Ry Crist, an associate editor for CNET, the consumer-electronics website. He specializes in smart and automated home electronics products and systems. CNET.com
Bright light therapy—the use of special fluorescent bulbs that are many times brighter than standard illumination—brings some of the power of sunlight indoors to treat mood disorders. It’s an attractive nondrug approach with few, if any, side effects that’s been shown to be effective for the treatment of seasonal affective disorder (SAD), the kind of depression that tends to arise in the winter and often resolves come spring or summer. And bright light therapy has also been tried for major depression, the more common form of depression that can strike at any time of the year.
Two recent studies provide new insights into how best to treat both conditions.
While earlier studies have found that bright lights can treat major depression, this larger randomized clinical trial compared the drug approach and the light approach alone and in combination. In the study, 122 patients (ages 19 to 60) with major depression got one of these four treatments for eight weeks—30 minutes a day of bright lights…20 milligrams of fluoxetine (Prozac) daily…a placebo…or bright light therapy plus Prozac. The researchers measured response based on a standard depression scale.
• Everyone’s depression symptoms improved. Those who got just a placebo improved 6.5 points on a 60-point depression scale.
• Those taking Prozac improved 8.8 points—just a little better and not statistically significant.
• Those exposed to just bright light therapy improved 13.4 points. That’s a major difference from the Prozac—and statistically significant.
• The best results? Those who had both Prozac and bright light therapy. They improved 16.9 points on the scale.
Bright light therapy is an established effective treatment for SAD, and a different new study confirms this—but with a twist. The researchers compared giving people with SAD either six weeks of daily light therapy (30 minutes in the morning) or six weeks of twice-weekly sessions of cognitive behavioral therapy (CBT). The CBT was tailored to SAD, helping the participants challenge their negative thoughts about dark winter months and to resist behaviors, such as social isolation, that made their moods worse. Each group was encouraged to continue with their respective therapies after the active phase of the study was over.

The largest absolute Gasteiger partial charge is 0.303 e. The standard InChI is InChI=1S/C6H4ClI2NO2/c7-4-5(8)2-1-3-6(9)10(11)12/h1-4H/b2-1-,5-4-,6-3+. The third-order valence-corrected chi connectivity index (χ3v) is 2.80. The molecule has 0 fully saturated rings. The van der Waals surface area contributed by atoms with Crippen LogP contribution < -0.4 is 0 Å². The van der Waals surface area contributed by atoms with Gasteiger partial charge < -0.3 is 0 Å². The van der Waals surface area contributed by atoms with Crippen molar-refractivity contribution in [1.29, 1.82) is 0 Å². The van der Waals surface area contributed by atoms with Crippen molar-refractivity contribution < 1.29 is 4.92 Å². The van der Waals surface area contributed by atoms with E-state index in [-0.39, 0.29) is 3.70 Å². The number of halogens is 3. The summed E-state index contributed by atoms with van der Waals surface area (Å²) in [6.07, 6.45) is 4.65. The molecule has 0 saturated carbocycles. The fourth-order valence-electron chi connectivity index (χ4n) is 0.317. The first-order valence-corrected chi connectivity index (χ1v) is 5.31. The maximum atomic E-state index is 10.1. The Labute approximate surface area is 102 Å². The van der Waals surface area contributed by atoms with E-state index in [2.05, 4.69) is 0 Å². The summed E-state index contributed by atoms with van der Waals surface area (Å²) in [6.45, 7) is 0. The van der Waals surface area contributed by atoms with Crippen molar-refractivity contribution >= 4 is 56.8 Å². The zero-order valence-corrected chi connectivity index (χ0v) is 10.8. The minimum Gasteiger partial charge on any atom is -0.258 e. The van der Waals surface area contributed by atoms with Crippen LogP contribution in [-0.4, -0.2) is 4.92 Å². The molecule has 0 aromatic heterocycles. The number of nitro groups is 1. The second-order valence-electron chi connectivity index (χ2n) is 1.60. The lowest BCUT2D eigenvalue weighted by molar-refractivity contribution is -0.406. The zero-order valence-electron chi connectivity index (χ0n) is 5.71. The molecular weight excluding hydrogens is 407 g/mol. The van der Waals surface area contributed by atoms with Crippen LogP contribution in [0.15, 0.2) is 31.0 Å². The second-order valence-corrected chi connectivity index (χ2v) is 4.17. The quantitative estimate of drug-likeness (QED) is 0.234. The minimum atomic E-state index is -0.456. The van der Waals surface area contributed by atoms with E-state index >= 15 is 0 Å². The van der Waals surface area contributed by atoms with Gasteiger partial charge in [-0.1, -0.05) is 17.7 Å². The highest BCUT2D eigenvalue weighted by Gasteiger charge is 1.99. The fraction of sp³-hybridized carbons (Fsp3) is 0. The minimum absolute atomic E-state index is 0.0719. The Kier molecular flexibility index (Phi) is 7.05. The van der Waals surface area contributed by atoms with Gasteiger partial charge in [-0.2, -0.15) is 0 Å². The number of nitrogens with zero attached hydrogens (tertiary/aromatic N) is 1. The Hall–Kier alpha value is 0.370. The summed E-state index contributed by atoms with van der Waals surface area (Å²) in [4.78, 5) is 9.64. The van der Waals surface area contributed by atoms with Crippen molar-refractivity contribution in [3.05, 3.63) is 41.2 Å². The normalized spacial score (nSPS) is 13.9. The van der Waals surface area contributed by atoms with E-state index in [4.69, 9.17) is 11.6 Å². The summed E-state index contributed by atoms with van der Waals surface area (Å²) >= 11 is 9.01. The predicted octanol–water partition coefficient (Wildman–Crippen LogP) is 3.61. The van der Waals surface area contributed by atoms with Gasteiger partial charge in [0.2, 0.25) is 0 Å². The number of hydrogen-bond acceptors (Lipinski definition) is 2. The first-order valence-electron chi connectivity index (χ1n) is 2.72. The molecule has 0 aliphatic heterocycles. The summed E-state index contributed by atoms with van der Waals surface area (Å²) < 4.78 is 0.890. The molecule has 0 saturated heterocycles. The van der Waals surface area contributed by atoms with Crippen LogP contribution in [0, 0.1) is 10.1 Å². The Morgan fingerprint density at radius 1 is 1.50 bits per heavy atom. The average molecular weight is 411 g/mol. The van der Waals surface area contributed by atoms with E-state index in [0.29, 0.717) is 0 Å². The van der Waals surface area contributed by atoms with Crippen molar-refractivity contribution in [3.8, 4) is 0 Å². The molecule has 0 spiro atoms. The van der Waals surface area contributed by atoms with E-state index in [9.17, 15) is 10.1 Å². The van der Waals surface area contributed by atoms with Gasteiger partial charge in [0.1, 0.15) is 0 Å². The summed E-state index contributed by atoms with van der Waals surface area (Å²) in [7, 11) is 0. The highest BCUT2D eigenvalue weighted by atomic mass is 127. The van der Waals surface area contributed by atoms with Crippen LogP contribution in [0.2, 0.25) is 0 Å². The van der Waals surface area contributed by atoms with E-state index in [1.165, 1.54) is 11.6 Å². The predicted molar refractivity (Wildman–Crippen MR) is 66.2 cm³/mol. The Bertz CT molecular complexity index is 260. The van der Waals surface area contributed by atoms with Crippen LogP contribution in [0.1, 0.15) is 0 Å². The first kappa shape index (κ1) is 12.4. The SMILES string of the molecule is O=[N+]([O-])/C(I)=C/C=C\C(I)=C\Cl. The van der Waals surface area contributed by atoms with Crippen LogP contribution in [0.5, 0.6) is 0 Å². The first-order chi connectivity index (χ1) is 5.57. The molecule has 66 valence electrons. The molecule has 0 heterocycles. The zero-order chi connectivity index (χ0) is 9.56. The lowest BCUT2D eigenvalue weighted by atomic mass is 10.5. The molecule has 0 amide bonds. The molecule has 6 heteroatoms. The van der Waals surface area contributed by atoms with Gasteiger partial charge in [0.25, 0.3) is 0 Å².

Both groups got much better in the first year. But in the second year, more of the light therapy subjects tended to relapse into SAD—46%. By contrast, only 27% of the CBT group relapsed.
Why the difference? One reason may simply be the effort that it takes to use a light box every morning. Indeed, more of the bright light subjects had stopped using the therapy compared with CBT users. Cognitive behavioral therapy, on the other hand, is a set of skills that you learn and which become easier to use over time. In other words, bright light therapy is an effective if time-consuming treatment, while CBT not only treats symptoms but can prevent SAD from coming back.
If you experience either major depression or SAD, these studies show that using this nondrug approach can be a very effective way to improve your depressive symptoms without side effects. It’s worth discussing with your doctor or therapist.
But the latter study also suggests that if you are looking for long-term relief from SAD, don’t neglect cognitive behavioral therapy to not only treat SAD but also help prevent it. To learn more about CBT and find a certified cognitive behavioral therapist in your area, visit the National Association of Cognitive-Behavioral Therapists. These days, CBT is so popular you can even get it on an app on your smartphone.